New Research Shows Hidden Risks of Diet Soda
At 140 calories a can—almost all of which come from sugar—we know soda might not be the best option to reach for when we’re thirsty, but diet soda can’t be bad, right? After all, they’ve stripped away the sugar and calories, and it’s got the word “diet” in it. Unfortunately, besides there being no research that a diet soda is better for your health or your waistline, new research shows the drink might also be tied to an increased risk of dementia and stroke.
Over a decade, researchers studied nearly 3,000 people over the age of 45 to see if sugar- and artificially-sweetened beverages affected their risk of stroke. They also studied nearly 1500 people over the age of 60 to see if those drinks affected their risk of dementia. Of those studied, 97 cases of stroke and 81 cases of dementia were recorded.
Although sugar-sweetened drink consumption is not associated with stroke or dementia, the study, published in the journal Stroke, found that artificially-sweetened beverage consumption is associated with a higher risk.
The study adjusted for age, sex, education, physical activity, diabetes, smoking and many other characteristics that might affect the risks, but reasons for the link remain unknown.
“Diet sodas are not necessarily healthier,” says Robert Duhaney, M.D., internist and primary care physician on the medical staff at Texas Health Plano. “I remind my patients that having things in moderation is always the best option. It is OK to have the occasional diet soda or even regular soda, but long term, heavy intake more than an average of one 12oz. can of diet soda per day can add up. This study further adds evidence to show a potential link between diet sodas to dementia and strokes.”
Time to Ditch the Diet
So you might be thinking about ditching diet soda once and for all, but other than lowering your risk for dementia and stroke, what else can ditching the drink do for your body and your health?
More Sensitive Taste Buds
Diet sodas and beverages are sweetened with artificial sweeteners like aspartame, sucralose and saccharin. Although low-calorie, these sweeteners pack a punch when it comes to sweetness. Aspartame (Equal) is 200 times sweeter than regular sugar, saccharin (Sweet ‘N Low) can be 500 times sweeter, and sucralose (Splenda) can be 600 times sweeter. All that sweetness can overwhelm your taste buds and even alter sweet receptors in your brain, prolonging sugar cravings instead of nixing them. When you stop drinking all that artificial sweetener, your taste buds have a chance to pick up on subtle flavors and you may find food has more flavor.
It’s Easier to Lose Weight
You might have turned to diet or ‘lite’ drinks in an attempt to help lose weight, but research actually suggests the opposite happens. Researchers from the University of Texas found that over the course of about a decade, diet soda drinkers had a 70 percent greater increase in waist circumference compared to non-drinkers. Up your intake to two or more sodas a day, and the increase jumps to 500 percent.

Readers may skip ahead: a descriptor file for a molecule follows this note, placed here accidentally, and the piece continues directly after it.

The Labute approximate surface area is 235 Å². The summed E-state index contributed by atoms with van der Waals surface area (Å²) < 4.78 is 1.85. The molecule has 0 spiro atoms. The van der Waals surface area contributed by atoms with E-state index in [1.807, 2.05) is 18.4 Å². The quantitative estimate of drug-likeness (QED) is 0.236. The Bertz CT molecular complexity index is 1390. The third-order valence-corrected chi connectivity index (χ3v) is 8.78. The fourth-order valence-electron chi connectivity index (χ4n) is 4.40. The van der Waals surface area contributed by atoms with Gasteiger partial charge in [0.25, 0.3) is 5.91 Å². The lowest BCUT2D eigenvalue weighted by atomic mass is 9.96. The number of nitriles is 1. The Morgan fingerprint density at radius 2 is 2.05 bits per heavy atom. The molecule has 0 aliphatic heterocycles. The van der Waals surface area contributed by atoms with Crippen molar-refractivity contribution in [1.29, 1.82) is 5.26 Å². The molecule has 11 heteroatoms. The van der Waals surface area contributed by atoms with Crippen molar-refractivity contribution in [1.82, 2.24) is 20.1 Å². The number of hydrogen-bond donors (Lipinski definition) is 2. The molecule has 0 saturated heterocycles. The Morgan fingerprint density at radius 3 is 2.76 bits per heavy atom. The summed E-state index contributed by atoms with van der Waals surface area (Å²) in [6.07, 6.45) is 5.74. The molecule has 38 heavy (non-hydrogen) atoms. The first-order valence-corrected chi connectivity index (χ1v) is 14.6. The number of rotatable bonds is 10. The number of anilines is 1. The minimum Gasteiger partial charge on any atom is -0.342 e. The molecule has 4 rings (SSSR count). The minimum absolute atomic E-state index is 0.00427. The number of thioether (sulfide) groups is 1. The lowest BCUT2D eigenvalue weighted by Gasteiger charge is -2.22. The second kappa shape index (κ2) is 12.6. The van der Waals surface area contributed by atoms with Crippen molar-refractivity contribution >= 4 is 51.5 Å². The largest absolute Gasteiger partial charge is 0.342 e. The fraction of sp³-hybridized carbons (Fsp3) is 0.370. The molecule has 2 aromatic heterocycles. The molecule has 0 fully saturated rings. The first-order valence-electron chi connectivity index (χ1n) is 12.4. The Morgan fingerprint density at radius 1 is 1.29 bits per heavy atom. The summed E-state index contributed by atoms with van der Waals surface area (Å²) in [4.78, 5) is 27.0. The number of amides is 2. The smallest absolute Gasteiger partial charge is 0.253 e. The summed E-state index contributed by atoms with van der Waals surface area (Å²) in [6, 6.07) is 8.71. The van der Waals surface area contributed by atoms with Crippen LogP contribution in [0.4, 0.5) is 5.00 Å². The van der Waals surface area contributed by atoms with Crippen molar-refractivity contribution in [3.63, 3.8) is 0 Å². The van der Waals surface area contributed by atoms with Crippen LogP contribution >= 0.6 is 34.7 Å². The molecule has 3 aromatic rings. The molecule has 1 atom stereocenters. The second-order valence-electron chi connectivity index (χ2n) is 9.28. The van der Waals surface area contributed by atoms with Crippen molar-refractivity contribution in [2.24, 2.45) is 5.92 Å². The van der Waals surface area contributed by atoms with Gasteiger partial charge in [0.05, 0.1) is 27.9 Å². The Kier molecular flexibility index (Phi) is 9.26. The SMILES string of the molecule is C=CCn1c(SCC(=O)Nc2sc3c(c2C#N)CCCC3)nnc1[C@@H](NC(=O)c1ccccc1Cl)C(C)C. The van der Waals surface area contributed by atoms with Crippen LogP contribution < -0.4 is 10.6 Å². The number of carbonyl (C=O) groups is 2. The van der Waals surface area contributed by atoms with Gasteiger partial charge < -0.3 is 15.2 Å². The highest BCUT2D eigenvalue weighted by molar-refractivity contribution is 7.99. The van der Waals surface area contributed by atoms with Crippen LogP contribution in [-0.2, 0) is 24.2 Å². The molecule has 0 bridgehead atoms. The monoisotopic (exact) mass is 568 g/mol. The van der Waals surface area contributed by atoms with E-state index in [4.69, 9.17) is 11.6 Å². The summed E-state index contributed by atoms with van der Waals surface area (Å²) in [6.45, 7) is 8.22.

“Studies on this are mixed, but in some reports, even what I see in my office, is that diet sodas can sometimes drive up carb cravings thereby having the opposite effect of lower risk for diabetes and losing weight,” Duhaney says.
Stronger Bones and Teeth
According to researchers at the University of Michigan, drinking three or more diet sodas a day can increase your risk of tooth decay, thanks to the high level of acidity in the drink. One 2014 study of postmenopausal women also found that each additional serving of soda per day was associated with a significant 14 percent increased risk of hip fracture. Another study found that older women who regularly drank soda had lower bone mineral density in their hips.
A Lower Risk for Type 2 Diabetes
It seems contradictory that a sugar-free drink may still cause Type 2 diabetes, but research supports that very statement. A 2009 study by researchers at the University of Minnesota suggests that drinking one diet soda a day is associated with a 36% increased risk of metabolic syndrome and diabetes. Metabolic syndrome describes a cluster of conditions (including high blood pressure, elevated glucose levels, raised cholesterol and large waist circumference) that put people at high risk for heart disease, stroke, and diabetes.
“Individuals who drink soda on a regular basis, in general, tend to be at risk for diabetes and obesity over time. This risk increases with the amount consumed,” says Duhaney. “In terms of the soda being diet as to off-set the calories and sugar, it is not as clear if there is a direct correlation. Animals studies show artificially sweetened drinks can lead to glucose intolerance over time or ‘pre-diabetes.’”
Kidneys Get a Chance to Do Their Job
One study looked at 11 years of data and found that women who drank two or more servings of diet soda a day doubled their chances of declining kidney function. So now that your kidneys no longer have to make sense of filtering the long list of ingredients in diet soda, they can get back to clearing toxins, stabilizing blood pressure and absorbing minerals.
It’s important to note that much dietary research just identifies correlation—when two events occur together—and can’t tell definitely whether one thing causes another. For instance, people who find their blood sugar moving upward may start drinking diet cola to compensate, rather than the diet drinks causing their metabolic problems.
However, with so many question marks abounding, why take the risk? Drinks such as milk contain valuable calcium and protein. Juices, though high in sugar, have occasional merit as sources of vitamin C and other vitamins. And water is the best pure, healthful, no-calorie beverage option around.
“[This study] confirms the need for me to continue educating my patients on the drawbacks of diet sodas,” Duhaney says.